A true gem of a camera.

I tried out a few interesting cameras this year.  The Kodak Signet 40 was a real surprise, as it performed quite well and has earned a place in my heart.  I used a Contax IIa for the first time, and loved its precise rangefinder focus as well as the images I got from it.   I have my Leica M2, and Canon 7, so the Contax had a short stay -- but it is a wonderful camera, if you can find one.  I also tried out a Contaflex Super B SLR, and it was the first fully working example of a Contaflex that I’d used. However nice they are, I am still not a fan of lens-shutter SLRs.  Zeiss Ikon produced so many different cameras, that to be an expert on the brand would take many years.

The M5 has been a great addition.

This year, I also purchased a Canon EOS M5 mirrorless camera to replace the aging Nikon V1 that I bought a decade earlier.  I had briefly entertained a Nikon Z body, but the price on the M5 was really great (again, from KEH), and manual lenses for it from 7 Artisans, TT Artisans, etc., are really cheap and I love the results.  The M5 is certainly a very capable camera, and while it does not replace my usual gear, it’s a nice adjunct, and travels well.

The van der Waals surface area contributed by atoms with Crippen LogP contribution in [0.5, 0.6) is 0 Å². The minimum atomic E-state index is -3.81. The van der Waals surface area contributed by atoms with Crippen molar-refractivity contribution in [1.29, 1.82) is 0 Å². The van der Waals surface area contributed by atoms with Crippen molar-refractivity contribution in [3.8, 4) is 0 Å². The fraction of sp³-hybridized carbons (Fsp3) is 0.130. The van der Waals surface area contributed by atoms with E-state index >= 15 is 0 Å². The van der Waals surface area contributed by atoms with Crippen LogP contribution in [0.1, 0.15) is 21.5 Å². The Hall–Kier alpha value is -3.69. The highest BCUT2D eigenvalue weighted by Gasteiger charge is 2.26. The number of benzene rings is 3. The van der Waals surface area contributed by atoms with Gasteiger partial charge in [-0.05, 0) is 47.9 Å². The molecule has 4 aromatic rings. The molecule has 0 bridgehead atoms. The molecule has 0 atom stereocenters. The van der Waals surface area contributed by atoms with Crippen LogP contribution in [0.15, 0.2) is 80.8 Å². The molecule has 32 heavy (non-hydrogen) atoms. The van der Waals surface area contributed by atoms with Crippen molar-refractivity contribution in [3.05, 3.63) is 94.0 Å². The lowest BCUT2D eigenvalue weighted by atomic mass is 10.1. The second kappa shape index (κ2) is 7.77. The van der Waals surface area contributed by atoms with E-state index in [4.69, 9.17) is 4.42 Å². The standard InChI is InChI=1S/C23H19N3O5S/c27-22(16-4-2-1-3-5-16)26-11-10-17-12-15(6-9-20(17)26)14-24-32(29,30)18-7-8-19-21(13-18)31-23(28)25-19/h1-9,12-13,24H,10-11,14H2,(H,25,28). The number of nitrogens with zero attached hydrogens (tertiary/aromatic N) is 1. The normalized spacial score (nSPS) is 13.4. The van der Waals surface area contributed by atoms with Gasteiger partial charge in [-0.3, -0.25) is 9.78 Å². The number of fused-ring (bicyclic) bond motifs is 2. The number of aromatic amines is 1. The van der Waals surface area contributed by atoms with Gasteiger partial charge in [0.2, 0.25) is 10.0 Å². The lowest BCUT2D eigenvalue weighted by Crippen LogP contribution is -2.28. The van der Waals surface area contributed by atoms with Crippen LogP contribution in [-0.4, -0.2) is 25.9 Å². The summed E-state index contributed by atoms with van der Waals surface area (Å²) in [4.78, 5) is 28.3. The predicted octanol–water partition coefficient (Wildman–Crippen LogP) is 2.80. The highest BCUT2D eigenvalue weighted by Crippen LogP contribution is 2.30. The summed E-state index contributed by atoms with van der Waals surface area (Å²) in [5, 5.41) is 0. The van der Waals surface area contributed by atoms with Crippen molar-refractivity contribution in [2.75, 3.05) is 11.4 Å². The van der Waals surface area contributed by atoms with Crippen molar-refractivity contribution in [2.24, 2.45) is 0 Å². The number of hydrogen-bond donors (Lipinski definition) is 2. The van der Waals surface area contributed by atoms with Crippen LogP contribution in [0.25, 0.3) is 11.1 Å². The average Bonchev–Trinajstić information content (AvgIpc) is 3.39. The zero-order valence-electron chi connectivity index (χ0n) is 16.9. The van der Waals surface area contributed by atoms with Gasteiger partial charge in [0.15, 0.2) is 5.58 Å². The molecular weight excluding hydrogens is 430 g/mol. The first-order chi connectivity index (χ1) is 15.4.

This was the first year that I wrote reviews here on Random Camera Blog based on items sent to me by manufacturers/distributors.  Usually, I buy the items, but if anyone wants to send me something to review, I’m happy to do so!